Another Look at Election Security

Laura Ingraham asks, “Buchanan and Gingrich: How can we ensure the integrity of future elections?”

Securing the vote first requires the unlearning of a great many falsehoods:
1. While it’s possible to secure it manually, with a paper-only approach, that would require 3 to 7 times more than what states are currently spending. For a state like Colorado, that currently spends somewhere in the neighborhood of $80 million on a national election, you’re looking at $300 million. Obviously, this is an untenable answer!
2. Hybrid systems using both paper ballots and machine counting CAN be secured, but Colorado is NOT there, and it would $300 million simply because you have people in the mix and people can be corrupted. They think they are, but after a thorough audit of the entirety of their election procedures, it’s literally chock full of holes and opportunities for voter fraud. The way they conduct their RLAs (risk-limiting audits), for example, highlights their ignorance. For example, on November 16, 2020, the Secretary of State put out a memorandum about establishing the RLA random seed using a “ten-sided die.” For starters, ten-sided die can NOT generate numbers with equal ambiguity as a ten-sided die is NOT a platonic solid “A Platonic solid is a regular, convex polyhedron. It is constructed by congruent (identical in shape and size), regular (all angles equal and all sides equal), polygonal faces with the same number of faces meeting at each vertex. Five solids meet these criteria: tetrahedron (4), cube (6), octahedron (8), dodecahedron (12) and icosahedron (20).” If they’re generating 20 numbers, why not just use a 20-sided die (icosahedron)? For another, they’re going to use their faulty 10-sided die as a seed for a “pseudo-random number generator???” Why not just use Excel, whose random number generator, RAND(), passes all standard tests of randomness? Even then, there are simple techniques to generate vastly more random numbers using Excel than Excel’s RAND() function alone can provide. Why not use those?
This is but one of dozens of faults I found inherent within Colorado’s election system. I get the distinct impression it was designed not to prevent fraud but to allow it while creating the impression they’re doing everything they can to prevent it.
Another quick example: You must track each voter and each ballot. This is the only way to ensure ballots were cast by legitimate voters, that duplicate ballots weren’t forged, that unauthorized ballots were not used, that no one ran through stacks of ballots multiple times, and that voters who chose not to vote did not wind up having someone else vote for them. Does Colorado do this? No, they don’t. In fact, their RLA process contains two glaring security holes. Sorry, Colorado, but your elections are NOT secure, regardless of what or how often you claim.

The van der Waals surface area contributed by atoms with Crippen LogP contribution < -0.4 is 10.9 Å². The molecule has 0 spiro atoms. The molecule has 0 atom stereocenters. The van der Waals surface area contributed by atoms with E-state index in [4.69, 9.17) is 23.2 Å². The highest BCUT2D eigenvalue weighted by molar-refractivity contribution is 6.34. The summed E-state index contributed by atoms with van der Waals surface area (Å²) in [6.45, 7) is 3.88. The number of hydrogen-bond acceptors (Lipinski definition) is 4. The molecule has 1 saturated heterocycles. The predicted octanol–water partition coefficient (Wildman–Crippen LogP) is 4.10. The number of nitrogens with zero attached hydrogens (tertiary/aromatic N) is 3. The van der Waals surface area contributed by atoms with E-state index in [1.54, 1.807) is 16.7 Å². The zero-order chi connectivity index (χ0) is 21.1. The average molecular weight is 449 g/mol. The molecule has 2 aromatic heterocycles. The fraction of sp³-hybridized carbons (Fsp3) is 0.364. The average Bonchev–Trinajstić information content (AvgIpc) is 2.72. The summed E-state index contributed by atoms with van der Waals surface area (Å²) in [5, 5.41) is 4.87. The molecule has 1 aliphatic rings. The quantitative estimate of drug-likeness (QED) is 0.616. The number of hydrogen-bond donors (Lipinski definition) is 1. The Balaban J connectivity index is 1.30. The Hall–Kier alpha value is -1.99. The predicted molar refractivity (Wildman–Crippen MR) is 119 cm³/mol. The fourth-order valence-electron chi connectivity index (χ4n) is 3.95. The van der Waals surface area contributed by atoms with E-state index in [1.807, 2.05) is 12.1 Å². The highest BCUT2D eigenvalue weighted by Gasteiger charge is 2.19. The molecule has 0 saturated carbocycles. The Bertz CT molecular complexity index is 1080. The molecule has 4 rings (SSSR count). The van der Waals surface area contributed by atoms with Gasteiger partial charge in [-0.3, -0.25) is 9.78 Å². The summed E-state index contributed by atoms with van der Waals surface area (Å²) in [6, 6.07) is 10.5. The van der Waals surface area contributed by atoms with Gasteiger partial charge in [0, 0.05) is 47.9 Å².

3. A properly-designed, fully-electronic system with printed paper audit trails would only cost Colorado roughly $5 million. That’s 16 times cheaper than the way they do it now. It would also provide for comprehensive transactional logging and all node to all node comprehensive auditing. In fact, it’s auditing process doesn’t stop at a 4% risk limit (surety). Try 0.01%. In this system, the individual voter gets a short strip of paper printed with how they voted; something like, “EH4HHD85KS/Trump/Gardner/Lamborn/0/1/1/0/1/0/0/0/1/1/1, with the latter being Yes (1) or No (0) votes for the ballot initiatives. The precinct has three continuous strips, all started on full, two-thirds, and one-third of a roll so it always makes at least two copies, even when a roll is being changed. The state has the same. Login requirements would be easy for the user but secure for the system, including options for username/password, PIN, 2FA, and means of people verifying their identity with their REAL ID card, a short video of their own face, and answering some questions only the actual person would know. Anyone who lacked a smart phone or a computer with camera would go vote in person like we always have. Audits would include interviewing a random sample of voters to either scan their paper strips or ask them if they voted for and who, non-retribution so they can always decline.
“Any system can be hacked!” Possibly, but with the right amount and types of cross-checks, any hacks can be detected.
$5 million per state for an exhaustively comprehensive election security or $300 million to do it the hard way while still being open to fraud.
Take your pick, America. Choose wisely. If all you do is rant, “Voter ID! Voter ID! Voter ID!” you’re not being wise. That’s merely the FIRST of about 30+ steps required to secure an election.

If you’re one of those blocking Voter ID, then I submit it is you who are the criminal!

Updated: February 6, 2021 — 4:44 pm